Western Lake Erie’s algae bloom is in full swing – and the water is a sickly green. At Maumee Bay State Park near Toledo, Ohio, the lake looks like it’s covered in paint. Thick lines of scum swirl around as the sun beats down. Don McGee, a charter boat captain, takes a group of students and reporters to the middle of the lake to describe what’s floating around. He’s fished Lake Erie for over 30 years, and says it isn’t going to get healthy overnight – but more needs to be done.
Researchers recently announced the discovery of over 7,000 grass carp eggs in a Lake Erie tributary. The good news? This isn’t the Asian carp species we’re trying to prevent from entering the Great Lakes. Asian carp is a catch-all term for four different species of invasive carp: black, grass, silver and bighead. Silver and bighead carp eat plankton that native fish need to survive.
Project Icebreaker is the name of a Lake Erie wind energy project that’s been talked about for more than a year. Organizers are moving forward with permitting and planning, and a Cleveland company is leading the charge. Great Lakes Today's Elizabeth Miller joined WCPN All Things Considered host Tony Ganzer for an update -- including proposed safeguards for bird, bats and fish. The Ohio Department of Energy is accepting public comment on its draft Environmental Assessment until Oct. 10.
Muck Rack makes it simple to find people, tweets, or articles that mention any name, keyword, company, hashtag etc. We've compiled this guide to help you make the most of your search.
Selecting a term
Start searching tweets, articles from media outlets, articles mentioned in tweets, journalists'
names, titles and bios with some suggested searches:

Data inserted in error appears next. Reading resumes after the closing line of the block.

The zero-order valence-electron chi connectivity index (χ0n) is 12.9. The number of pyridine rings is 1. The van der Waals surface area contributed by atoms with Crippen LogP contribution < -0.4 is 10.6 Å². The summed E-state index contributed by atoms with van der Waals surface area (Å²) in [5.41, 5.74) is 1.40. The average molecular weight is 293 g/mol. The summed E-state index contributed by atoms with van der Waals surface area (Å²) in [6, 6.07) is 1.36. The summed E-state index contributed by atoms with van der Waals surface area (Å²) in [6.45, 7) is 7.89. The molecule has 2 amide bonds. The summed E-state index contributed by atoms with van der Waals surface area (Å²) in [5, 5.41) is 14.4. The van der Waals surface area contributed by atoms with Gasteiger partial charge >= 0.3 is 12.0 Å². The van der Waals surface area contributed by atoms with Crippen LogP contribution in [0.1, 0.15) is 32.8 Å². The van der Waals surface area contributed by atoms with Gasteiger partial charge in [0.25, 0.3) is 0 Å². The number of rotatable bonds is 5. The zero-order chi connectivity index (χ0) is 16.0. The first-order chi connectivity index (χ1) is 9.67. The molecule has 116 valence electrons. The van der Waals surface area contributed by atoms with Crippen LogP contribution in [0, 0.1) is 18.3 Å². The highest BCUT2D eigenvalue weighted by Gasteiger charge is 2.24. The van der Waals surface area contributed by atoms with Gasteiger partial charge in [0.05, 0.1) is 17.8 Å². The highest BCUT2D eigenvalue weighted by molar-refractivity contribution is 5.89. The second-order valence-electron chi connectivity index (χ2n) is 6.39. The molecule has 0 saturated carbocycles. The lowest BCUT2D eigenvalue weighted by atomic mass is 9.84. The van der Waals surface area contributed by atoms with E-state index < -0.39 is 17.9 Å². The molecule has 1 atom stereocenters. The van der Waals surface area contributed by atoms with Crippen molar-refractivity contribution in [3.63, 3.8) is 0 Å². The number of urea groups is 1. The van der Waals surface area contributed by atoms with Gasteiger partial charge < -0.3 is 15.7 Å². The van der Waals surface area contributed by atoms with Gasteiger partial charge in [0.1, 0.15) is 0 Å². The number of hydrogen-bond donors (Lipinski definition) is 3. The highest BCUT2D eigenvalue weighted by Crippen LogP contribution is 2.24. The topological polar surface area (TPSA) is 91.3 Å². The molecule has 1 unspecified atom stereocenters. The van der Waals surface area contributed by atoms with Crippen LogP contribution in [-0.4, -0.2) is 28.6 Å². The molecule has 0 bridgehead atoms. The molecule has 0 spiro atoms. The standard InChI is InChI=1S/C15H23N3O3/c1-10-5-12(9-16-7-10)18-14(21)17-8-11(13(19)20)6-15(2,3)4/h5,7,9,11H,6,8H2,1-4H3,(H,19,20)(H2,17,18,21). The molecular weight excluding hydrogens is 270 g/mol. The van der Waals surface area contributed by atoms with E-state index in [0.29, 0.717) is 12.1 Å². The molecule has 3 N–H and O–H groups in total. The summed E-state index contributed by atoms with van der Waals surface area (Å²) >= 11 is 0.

Companies or Topics (e.g. iPhone, Microsoft)
Phrases (e.g. "cloud computing") — use quotes to keep the terms together
Twitter handles (e.g. @username) — returns those who have mentioned or replied to
Names (e.g. "David Pogue")
Hashtags (e.g. #sxsw, #london2012)
Bio details (e.g. vegan, Olympics, father)
Muck Rack's Advanced Search allows for many boolean operators.
Find results that mention multiple specified terms, use AND or
+. For example, ensure each result contains both Elon Musk and Mark Zuckerberg by
searching Obama AND Romney or Obama + Romney.
Use the operators OR or , to broaden your search when you'd like either of
multiple terms to appear in results. (This is the default behavior of our search when no operators
are used.) For example, search for democrat OR republican to find results that refer to
Democrats and/or Republicans.
Use NOT or - to subtract results from your search. For
example, searching Disney will yield results about the Walt Disney Company as well as Walt Disney
World Resort. To exclude mentions of Disney World, search for Disney -World or Disney
When using one of these operators with a phrase, enclose it in quotation marks. For example, you can
find results about smartphones excluding Apple's iPhone 4S by searching smartphone -"iPhone
Exact case matching or punctuation
If you're searching for a brand name or keyword that relies on specific punctuation marks or capitalization, you can
find results that match your exact query by adding matchcase: before the keyword you're searching for, like matchcase:E*TRADE .
Use parentheses to separate multiple
boolean phrases. For example, to find journalists talking about having fun in Disney World or
Disneyland, search for ("disney world" OR disneyland) AND fun.
An asterisk can be used to search for any variation of a root word truncated by the asterisk. For example, searching for admin* will return results for administrator, administration, administer, administered, etc.
A near operator is an AND operator where you can control the distance between the words. You can vary the distance the near operation uses by adding a forward slash and number (between 0-99) such as strawberries NEAR/10 "whipped cream", which means the strawberries must exist within 10 words of "whipped cream".